It’s the nightmare scenario that those who fear flying all dread. One of the engines on a jetliner completely malfunctions. This is definitely not a scenario that anyone would choose, but is there any need to worry unduly in this situation?
The short answer to this question is… definitely not! Twin-engined aircraft can function perfectly adequately on one engine, both landing and taking off without difficulty. In fact, most airlines and pilots wouldn’t even view losing an engine during flight as a particularly serious problem, with all personnel onboard an aircraft trained extensively in order to deal with it.
Stay informed: Sign up for our daily and weekly aviation news digests.
Pilots are taught to follow basic aviation rules, regardless of the severity of any particular incident. There are various protocols in place to ensure that pilots know how to react when an engine fails, depending on the engine’s state, which means that an engine outage should very rarely be considered a serious problem. It will even be possible to restart the engine in many cases, and passengers onboard may never even realize that there has been a problem.
It should also be noted that the chances of engine failure in the first place are pretty slim. Safety statistics indicate that this is literally a one-in-a-million scenario, and most pilots will only ever experience an engine failure during the simulation phase of their training.
But how far can an aircraft expect to fly with a single engine?
All twin-engine aircraft are assigned what is known as an extended twin-engine operations rating, or ETOPS for short. This designates the amount of time that a particular aircraft is certified to fly while one engine is non-functional. The higher the ETOPS rating, the longer it can be expected to last.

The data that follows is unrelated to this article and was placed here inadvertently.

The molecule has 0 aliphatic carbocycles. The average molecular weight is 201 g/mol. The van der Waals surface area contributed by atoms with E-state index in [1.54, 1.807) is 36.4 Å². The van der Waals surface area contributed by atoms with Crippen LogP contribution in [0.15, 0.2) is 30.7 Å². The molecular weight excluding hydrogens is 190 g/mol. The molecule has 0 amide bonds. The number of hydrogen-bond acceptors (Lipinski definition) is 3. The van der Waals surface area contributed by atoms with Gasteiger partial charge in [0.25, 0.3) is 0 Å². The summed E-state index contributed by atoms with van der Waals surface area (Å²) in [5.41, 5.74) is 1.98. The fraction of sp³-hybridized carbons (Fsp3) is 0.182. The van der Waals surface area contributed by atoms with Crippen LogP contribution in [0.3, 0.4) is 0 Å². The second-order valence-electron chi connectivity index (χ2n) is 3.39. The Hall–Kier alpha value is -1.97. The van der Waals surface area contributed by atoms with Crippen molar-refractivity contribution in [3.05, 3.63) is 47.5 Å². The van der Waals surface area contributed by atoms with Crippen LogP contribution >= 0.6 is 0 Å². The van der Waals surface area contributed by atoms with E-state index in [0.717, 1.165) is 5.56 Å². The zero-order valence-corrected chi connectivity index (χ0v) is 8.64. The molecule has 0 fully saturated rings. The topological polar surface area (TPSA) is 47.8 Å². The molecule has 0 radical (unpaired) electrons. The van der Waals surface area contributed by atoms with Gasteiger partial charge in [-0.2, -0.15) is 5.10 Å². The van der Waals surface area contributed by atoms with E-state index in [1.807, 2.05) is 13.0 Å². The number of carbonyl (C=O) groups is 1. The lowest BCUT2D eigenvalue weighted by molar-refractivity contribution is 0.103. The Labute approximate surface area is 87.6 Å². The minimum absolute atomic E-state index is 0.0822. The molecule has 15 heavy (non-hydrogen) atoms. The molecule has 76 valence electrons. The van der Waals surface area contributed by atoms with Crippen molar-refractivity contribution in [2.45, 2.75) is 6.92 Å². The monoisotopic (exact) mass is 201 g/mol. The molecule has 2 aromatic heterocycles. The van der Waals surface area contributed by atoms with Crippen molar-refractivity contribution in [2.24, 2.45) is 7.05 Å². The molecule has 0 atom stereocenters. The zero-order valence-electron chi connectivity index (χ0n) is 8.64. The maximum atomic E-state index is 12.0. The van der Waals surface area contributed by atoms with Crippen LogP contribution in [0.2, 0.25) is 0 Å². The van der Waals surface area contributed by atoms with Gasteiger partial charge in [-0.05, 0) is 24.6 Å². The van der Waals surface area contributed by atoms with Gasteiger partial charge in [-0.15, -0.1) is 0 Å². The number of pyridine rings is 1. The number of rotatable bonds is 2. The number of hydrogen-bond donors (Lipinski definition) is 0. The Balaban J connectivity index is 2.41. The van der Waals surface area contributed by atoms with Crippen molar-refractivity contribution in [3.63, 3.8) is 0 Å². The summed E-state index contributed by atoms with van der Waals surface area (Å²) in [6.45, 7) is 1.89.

To deal with some of the most well-known aircraft out there, the highly-rated Boeing 787 Dreamliner has an ETOPS rating of 330 minutes, while the Airbus A350-900 has an even longer ETOPS rating of 370 minutes.
With this latter rating being over six hours, Airbus states that this enables the A350 to clock up an impressive 4,630 kilometers on a single engine, meaning that it could fly from anywhere to anywhere, and never be more than that distance away from the nearest commercial airport.
Four-engine aircraft are even safer. For example, a four-engine British Airways Boeing 747-400 lost an engine over the United States while traveling to the UK some years ago. But this posed no difficulties at all; the jetliner simply continued on its course and arrived in the UK without any difficulty.
There are consequences of losing an engine, though. Losing 50% of an aircraft’s power will have an influence over altitude, meaning that aircraft will have to resort to an intermediate altitude for the duration of the remainder of the flight. It can also be slightly trickier to land the plane, although all pilots are extensively trained to deal with this.
Overall, while an engine outage can be potentially alarming for those onboard, modern airline technology ensures that it should never cause anything other than a mild inconvenience.